As this year’s Baku International Jazz Festival prepares to open, Baku magazine explores the history of the festival and what to look forward to at this year’s spectacle
One of the world’s biggest jazz festivals from its inception in 2006, the Baku International Jazz Festival is a unique event bringing together local and international performers, different cultural heritages and interpretations of jazz, and to gather young listeners and performers to invent and inspire. Attended by over 20,000 spectators each year, the festival is informed by a deep local association with jazz, which started during the original jazz era, and the message of the festival is that jazz is for everyone, everywhere.
This year’s line-up is diverse in interests, instruments, and origin. From Germany, Turkey, Japan to Austria, Israel, Switzerland and France, each performer represents a different character and a different interpretation of jazz. Duo Gregoire Maret and Edmar Castaneda play on harmonica and harp, two instruments unusual to jazz. Both are individual, both are creative, and the styles of each artist subscribe to the festival’s belief that jazz requires innovation and invention. Maret is a Grammy winner and Castaneda was nominated for a Latin Grammy in the category Best Latin Jazz Album. As a pair they bring a new concept of Jazz which does not strictly adhere to a classical understanding; it is different, and it is animated.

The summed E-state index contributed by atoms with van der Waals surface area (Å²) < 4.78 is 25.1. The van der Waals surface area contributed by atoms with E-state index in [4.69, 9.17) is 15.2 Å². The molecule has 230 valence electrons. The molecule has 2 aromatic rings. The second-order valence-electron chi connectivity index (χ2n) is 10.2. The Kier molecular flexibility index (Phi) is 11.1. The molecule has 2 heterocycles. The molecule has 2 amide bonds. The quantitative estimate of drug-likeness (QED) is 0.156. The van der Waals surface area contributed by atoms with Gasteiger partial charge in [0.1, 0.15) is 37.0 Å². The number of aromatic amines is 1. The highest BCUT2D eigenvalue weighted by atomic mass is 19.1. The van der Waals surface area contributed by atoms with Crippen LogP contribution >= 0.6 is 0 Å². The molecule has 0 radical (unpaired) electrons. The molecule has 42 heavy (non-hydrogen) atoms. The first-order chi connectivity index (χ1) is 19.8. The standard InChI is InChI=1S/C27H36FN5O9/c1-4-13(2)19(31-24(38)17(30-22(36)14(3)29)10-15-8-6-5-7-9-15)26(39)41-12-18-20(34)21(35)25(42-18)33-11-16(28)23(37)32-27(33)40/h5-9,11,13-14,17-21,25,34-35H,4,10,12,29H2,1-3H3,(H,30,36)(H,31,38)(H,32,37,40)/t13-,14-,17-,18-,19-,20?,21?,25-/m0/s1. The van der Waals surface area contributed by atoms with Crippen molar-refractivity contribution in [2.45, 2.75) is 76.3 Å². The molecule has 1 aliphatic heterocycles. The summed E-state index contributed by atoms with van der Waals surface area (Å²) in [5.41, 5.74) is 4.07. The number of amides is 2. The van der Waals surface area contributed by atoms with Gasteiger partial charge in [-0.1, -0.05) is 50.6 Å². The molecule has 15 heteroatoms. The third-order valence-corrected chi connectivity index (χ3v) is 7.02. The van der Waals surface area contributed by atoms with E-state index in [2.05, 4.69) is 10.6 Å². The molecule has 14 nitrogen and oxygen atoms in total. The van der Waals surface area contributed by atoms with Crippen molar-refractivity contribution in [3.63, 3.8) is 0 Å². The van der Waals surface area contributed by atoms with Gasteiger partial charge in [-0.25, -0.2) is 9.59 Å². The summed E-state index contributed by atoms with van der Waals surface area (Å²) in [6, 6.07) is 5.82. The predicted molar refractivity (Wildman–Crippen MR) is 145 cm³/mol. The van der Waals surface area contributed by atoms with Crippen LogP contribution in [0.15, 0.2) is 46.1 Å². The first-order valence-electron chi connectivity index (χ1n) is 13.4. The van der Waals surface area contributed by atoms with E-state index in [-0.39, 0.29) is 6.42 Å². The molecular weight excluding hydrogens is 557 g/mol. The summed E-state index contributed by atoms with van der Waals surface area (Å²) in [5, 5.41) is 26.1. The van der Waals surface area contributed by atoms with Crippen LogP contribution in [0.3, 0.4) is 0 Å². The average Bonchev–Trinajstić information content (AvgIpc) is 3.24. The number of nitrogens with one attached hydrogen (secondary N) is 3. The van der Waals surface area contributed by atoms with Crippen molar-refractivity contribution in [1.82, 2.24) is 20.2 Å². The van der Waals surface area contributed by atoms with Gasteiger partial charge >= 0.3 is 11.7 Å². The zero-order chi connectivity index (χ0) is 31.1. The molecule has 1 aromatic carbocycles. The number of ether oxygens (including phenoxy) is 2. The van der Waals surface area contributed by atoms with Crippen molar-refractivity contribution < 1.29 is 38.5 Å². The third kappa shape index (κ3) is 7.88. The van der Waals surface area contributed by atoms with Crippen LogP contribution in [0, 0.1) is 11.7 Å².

Singer, Mina Agossi, who will perform on Saturday 14th October, represents a large world of jazz, and jazz itself as a travelling instrument and the idea of many different places. Agossi has lived and performed across the earth – in France, Ireland, the United States, Canada and Spain, having grown up in Niger, Morocco and the Ivory Coast. Her music has evolved and altered, and carries the influences of different places.
Other acts include Theo Croker, solo trumpeter from the United States (also a Grammy Award nominee), the Sketch Book Quartet from Austria, and Jazzanova & DJ Amir from Germany. The Jazz festival encapsulates a mixture of different methods of making music and sound, in groups and as solo performers.
Azerbaijan is also the place of Mugham, a traditional musical style which intertwines with jazz in Baku and has created styles of improvisation influenced by both classical jazz and cultural traditions. The music in Baku is a mixture of elements and modes which represent the changes which history and tradition have exerted on music. Founder Rain Sultanov said last year, Azerbaijani jazz is ‘a little hotter and brighter than others’. The festival provides an opportunity for Azerbaijani musicians to become a part of global music industry as well as inspire performers from other countries to bring their music to Azerbaijan.
What the festival shows is a frenetic energy for jazz – for different kinds of jazz and for different inventions. The Baku International Jazz Festival aims to draw in a growing crowd and to induct a new generation into jazz, both as musicians and as listeners. The energy which the festival produces is how it attracts more – more creation, more listening, more ideas.
The festival runs the annual competition ‘I am Jazzman’, which is exclusively for entry by musicians under 30. Appealing to the next generation to become musicians and to make jazz – in whatever form that may be – is an effort to preserve and continue the history of Azeri jazz which began in the 20th century. As director, Leyla Efendiyeva said, what occurs is a ‘vast and versatile cultural event’.